Just as Emailvision Inc, Europe's top-billed email software player, walks on a profit champagne this year, fishing the recession troubled waters of corporate marketing budgets, the first slice of its holiday cake goes to oarsboys on a timber-crafted riceboat (kettuvallam) on Kerala backwaters.
A 34-member incentive tourists team from Paris last week has become a ray of hope for India, when country's tourist arrivals dropped to 5.22 lakh (December 2008) from 5.96 lakh (December 2007).
Not that it was easy for Kerala firm Tour India to joyride the Paris-based Emailvision's 15% surge in business this year. Emailvision has its Winners Club of 30 people, cherrypicked for their performance in 2008. These are drawn up from all its offices across the globe. A high-end holidayer, the company spends over $3000 per person on its annual incentive holiday.
Fried black pearlspot fish, graceful timber rice boats cruising on calm lagoons, coconut-palm fringed beaches and pick-me-up Ayurvedic rubdowns are some of the lures Babu Varghese, top honcho, Tour India, uses on his customised holiday packages in Kerala. The package also peppers the trips with special surprises like lighted lamp-decked boats passing by the holiday boats in the night or perhaps a group of fishermen calling upon the tourists to lend a hand in hauling up their catch.
According to Guy Porre, GM, Emailvision, the Indian experience would spawn into a great deal of mouth-to-mouth publicity among corporates looking for incentive tourism locales.
"We did think twice after hearing of some kind of communalism-tinged terrorist attacks in Mumbai," admits Nathaniel, part of the team, "But once we were here at the beach resort in Chovara, Kovalam, it was almost a spiritual experience to know that the two guys teaming up in unison to anoint an Ayurvedic oil on me in a small beach-side enclosure were of two religions- Hindu and Muslim. This harmony was contrary to what we had heard of India recently," he said.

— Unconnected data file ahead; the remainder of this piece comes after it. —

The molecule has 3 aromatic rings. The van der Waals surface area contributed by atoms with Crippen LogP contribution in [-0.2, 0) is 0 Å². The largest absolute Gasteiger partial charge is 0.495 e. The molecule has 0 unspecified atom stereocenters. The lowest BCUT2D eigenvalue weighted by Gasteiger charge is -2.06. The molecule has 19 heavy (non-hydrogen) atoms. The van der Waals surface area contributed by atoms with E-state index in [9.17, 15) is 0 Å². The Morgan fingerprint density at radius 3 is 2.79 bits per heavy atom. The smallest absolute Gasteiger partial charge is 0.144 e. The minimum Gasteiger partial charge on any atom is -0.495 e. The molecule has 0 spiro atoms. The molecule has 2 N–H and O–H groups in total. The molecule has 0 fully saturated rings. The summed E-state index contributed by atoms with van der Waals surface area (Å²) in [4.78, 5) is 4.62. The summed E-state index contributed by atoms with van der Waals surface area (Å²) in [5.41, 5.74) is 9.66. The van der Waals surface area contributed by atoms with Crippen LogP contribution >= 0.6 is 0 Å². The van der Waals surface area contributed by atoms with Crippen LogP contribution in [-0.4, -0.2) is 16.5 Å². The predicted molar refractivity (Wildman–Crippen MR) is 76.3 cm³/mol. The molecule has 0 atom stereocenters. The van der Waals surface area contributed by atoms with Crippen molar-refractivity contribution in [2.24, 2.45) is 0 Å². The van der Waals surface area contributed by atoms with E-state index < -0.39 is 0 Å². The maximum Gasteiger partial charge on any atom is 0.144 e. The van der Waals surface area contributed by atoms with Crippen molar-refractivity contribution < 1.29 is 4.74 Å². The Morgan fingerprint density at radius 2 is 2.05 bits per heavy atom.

It was the French tour firm Fleuves Du Monde that offered Kerala backwaters as the most idyllic playing ground for Emailvision's best workhorses to unwind. And Tour India didnot find Fleuves Du Monde, the latter found Tour India's Kerala packages. Christophe Sentuc, dubbed Fleuves Du Monde's travel sleuth, makes it a point to travel incognito in select tour packages in select destinations to identify locations that his clients would like.
"It's the traditionally-crafted timber boats without engines, AC and TVs that make the holiday unique for the highspending tourist. European jetsetters donot look for modern luxuries in their holidays. What they want is only shared life-experience, laced with local ethnicity," said Sentuc.
For once, its the slowness on the water glide that pays, not the speed. Unlike domestic tourists, international incentive tourists respect and relish the ban on footwear and foreign liquor on the kettuvallam cruise. "And what they equally love is the value-addition from a backwater cruise surprise- like, probably, when a coastal coconut toddyshop vendor offers them a sip of the local brew or a gift packet of local traditional robes," adds Babu Varghese, known as the father of tourism kettuvallams. After Varghese crafted the first timber boat for backwater cruises 20 years ago, there are now 960 vessals on Kerala waters, employing over 8500 people in tourism business.